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Proceedings Paper

Peceptual rendering of HDR in painting and photography
Author(s): John J. McCann
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Paper Abstract

Pictures can be drawn by hand, or imaged by optical means. Over time, pictures have changed from being rare and unique to ubiquitous and common. They have changed from treasures to transients. This paper summarizes many picture technologies, and discusses their dynamic range, their color and tone-scale rendering and their spatial image processing. High Dynamic Range (HDR) image capture and display has long been an interest for artists and photographers. The discipline of reproducing scenes with a high range of luminances has a 5-century history that includes painting, photography, electronic imaging and image processing. HDR images render high-range scene information into lowrange reproductions. This paper studies the artistic techniques and scientific issues that control HDR image capture and reproduction. Both the artist and the scientist synthesize HDR reproductions with spatial image processing. The artists paints, or dodges and burns, the image he visualizes based on his human visual processing. The scientist, using algorithms that mimic vision, calculates perceptually correct renditions with inaccurate reproductions of scene radiances. The paper will discuss artists' techniques used in both painting and photography for HDR compression. It will also describe how optical veiling glare severely limits the range of luminance that can be captured and seen. The improvement in quality in digital HDR reproductions, as in HDR in art, depends on the spatial rendering of details in the highlights and shadows.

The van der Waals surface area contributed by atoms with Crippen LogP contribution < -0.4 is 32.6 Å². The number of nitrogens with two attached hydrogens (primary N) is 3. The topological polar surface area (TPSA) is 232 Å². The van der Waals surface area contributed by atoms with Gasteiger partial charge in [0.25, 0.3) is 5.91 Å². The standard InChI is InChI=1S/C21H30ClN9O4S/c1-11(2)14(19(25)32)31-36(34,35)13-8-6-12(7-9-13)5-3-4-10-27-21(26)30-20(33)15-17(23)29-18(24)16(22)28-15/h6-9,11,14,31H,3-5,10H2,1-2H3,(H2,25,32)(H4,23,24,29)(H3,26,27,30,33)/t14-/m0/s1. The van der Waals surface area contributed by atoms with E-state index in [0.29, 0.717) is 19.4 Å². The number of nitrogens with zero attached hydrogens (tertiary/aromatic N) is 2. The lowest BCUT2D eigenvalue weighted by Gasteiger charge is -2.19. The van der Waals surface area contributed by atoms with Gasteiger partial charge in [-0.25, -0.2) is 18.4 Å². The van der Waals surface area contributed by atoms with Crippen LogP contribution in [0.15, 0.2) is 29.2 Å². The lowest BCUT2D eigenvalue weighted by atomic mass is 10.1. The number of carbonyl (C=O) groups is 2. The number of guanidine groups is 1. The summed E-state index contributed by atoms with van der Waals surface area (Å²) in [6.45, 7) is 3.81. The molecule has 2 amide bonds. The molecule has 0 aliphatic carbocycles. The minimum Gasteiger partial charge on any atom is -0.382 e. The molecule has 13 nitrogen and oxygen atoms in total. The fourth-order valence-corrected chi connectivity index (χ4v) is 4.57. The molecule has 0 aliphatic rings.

Paper Details

Date Published: 14 February 2008
PDF: 15 pages
Proc. SPIE 6806, Human Vision and Electronic Imaging XIII, 68060W (14 February 2008); doi: 10.1117/12.767201
Show Author Affiliations
John J. McCann, McCann Imaging (United States)

Published in SPIE Proceedings Vol. 6806:
Human Vision and Electronic Imaging XIII
Bernice E. Rogowitz; Thrasyvoulos N. Pappas, Editor(s)

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